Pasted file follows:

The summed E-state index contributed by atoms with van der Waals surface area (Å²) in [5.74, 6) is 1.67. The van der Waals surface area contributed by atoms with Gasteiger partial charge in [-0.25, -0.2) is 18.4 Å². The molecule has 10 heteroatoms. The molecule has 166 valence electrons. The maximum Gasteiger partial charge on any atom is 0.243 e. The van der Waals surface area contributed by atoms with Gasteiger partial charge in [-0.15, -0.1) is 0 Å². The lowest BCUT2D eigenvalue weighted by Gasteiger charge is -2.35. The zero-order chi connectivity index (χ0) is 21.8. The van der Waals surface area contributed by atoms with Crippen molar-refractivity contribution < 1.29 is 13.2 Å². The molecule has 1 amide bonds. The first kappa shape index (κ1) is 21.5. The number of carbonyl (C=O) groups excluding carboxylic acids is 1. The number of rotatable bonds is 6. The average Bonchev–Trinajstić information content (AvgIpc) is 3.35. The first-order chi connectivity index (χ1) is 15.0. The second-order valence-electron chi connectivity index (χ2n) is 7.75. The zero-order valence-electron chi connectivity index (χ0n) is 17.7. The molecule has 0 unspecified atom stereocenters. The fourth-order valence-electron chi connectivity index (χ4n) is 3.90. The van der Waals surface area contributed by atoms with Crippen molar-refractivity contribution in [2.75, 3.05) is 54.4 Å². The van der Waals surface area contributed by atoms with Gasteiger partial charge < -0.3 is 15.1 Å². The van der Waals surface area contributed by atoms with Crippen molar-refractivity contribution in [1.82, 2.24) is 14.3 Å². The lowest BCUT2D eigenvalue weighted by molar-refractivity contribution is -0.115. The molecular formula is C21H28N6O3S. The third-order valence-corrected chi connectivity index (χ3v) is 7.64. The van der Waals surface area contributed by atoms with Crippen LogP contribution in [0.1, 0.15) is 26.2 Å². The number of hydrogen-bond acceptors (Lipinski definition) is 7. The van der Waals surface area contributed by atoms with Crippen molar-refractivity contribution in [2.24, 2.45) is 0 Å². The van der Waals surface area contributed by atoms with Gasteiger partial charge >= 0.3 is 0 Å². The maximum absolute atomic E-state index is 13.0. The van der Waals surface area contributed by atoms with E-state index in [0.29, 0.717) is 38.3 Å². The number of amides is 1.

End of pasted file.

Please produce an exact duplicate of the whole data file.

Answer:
The summed E-state index contributed by atoms with van der Waals surface area (Å²) in [5.74, 6) is 1.67. The van der Waals surface area contributed by atoms with Gasteiger partial charge in [-0.25, -0.2) is 18.4 Å². The molecule has 10 heteroatoms. The molecule has 166 valence electrons. The maximum Gasteiger partial charge on any atom is 0.243 e. The van der Waals surface area contributed by atoms with Gasteiger partial charge in [-0.15, -0.1) is 0 Å². The lowest BCUT2D eigenvalue weighted by Gasteiger charge is -2.35. The zero-order chi connectivity index (χ0) is 21.8. The van der Waals surface area contributed by atoms with Crippen molar-refractivity contribution < 1.29 is 13.2 Å². The molecule has 1 amide bonds. The first kappa shape index (κ1) is 21.5. The number of carbonyl (C=O) groups excluding carboxylic acids is 1. The number of rotatable bonds is 6. The average Bonchev–Trinajstić information content (AvgIpc) is 3.35. The first-order chi connectivity index (χ1) is 15.0. The second-order valence-electron chi connectivity index (χ2n) is 7.75. The zero-order valence-electron chi connectivity index (χ0n) is 17.7. The molecule has 0 unspecified atom stereocenters. The fourth-order valence-electron chi connectivity index (χ4n) is 3.90. The van der Waals surface area contributed by atoms with Crippen molar-refractivity contribution in [2.75, 3.05) is 54.4 Å². The van der Waals surface area contributed by atoms with Gasteiger partial charge < -0.3 is 15.1 Å². The van der Waals surface area contributed by atoms with Crippen molar-refractivity contribution in [1.82, 2.24) is 14.3 Å². The lowest BCUT2D eigenvalue weighted by molar-refractivity contribution is -0.115. The molecular formula is C21H28N6O3S. The third-order valence-corrected chi connectivity index (χ3v) is 7.64. The van der Waals surface area contributed by atoms with Crippen LogP contribution in [0.1, 0.15) is 26.2 Å². The number of hydrogen-bond acceptors (Lipinski definition) is 7. The van der Waals surface area contributed by atoms with Crippen molar-refractivity contribution in [2.24, 2.45) is 0 Å². The van der Waals surface area contributed by atoms with Gasteiger partial charge >= 0.3 is 0 Å². The maximum absolute atomic E-state index is 13.0. The van der Waals surface area contributed by atoms with E-state index in [0.29, 0.717) is 38.3 Å². The number of amides is 1.